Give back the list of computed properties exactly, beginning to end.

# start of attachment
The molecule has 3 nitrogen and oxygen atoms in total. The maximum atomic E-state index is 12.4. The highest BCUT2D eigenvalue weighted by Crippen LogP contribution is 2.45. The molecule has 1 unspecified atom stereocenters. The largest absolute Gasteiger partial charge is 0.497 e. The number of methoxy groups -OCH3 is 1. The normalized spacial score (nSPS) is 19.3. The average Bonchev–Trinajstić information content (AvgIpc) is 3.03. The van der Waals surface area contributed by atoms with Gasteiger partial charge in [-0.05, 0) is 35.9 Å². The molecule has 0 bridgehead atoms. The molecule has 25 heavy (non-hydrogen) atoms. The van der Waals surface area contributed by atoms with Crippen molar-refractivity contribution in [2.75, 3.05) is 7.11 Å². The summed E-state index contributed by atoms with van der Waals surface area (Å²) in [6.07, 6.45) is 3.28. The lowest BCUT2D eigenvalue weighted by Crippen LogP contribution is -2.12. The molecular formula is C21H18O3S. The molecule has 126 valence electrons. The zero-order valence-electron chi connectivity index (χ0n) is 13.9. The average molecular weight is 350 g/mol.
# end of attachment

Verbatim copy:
The molecule has 3 nitrogen and oxygen atoms in total. The maximum atomic E-state index is 12.4. The highest BCUT2D eigenvalue weighted by Crippen LogP contribution is 2.45. The molecule has 1 unspecified atom stereocenters. The largest absolute Gasteiger partial charge is 0.497 e. The number of methoxy groups -OCH3 is 1. The normalized spacial score (nSPS) is 19.3. The average Bonchev–Trinajstić information content (AvgIpc) is 3.03. The van der Waals surface area contributed by atoms with Gasteiger partial charge in [-0.05, 0) is 35.9 Å². The molecule has 0 bridgehead atoms. The molecule has 25 heavy (non-hydrogen) atoms. The van der Waals surface area contributed by atoms with Crippen molar-refractivity contribution in [2.75, 3.05) is 7.11 Å². The summed E-state index contributed by atoms with van der Waals surface area (Å²) in [6.07, 6.45) is 3.28. The lowest BCUT2D eigenvalue weighted by Crippen LogP contribution is -2.12. The molecular formula is C21H18O3S. The molecule has 126 valence electrons. The zero-order valence-electron chi connectivity index (χ0n) is 13.9. The average molecular weight is 350 g/mol.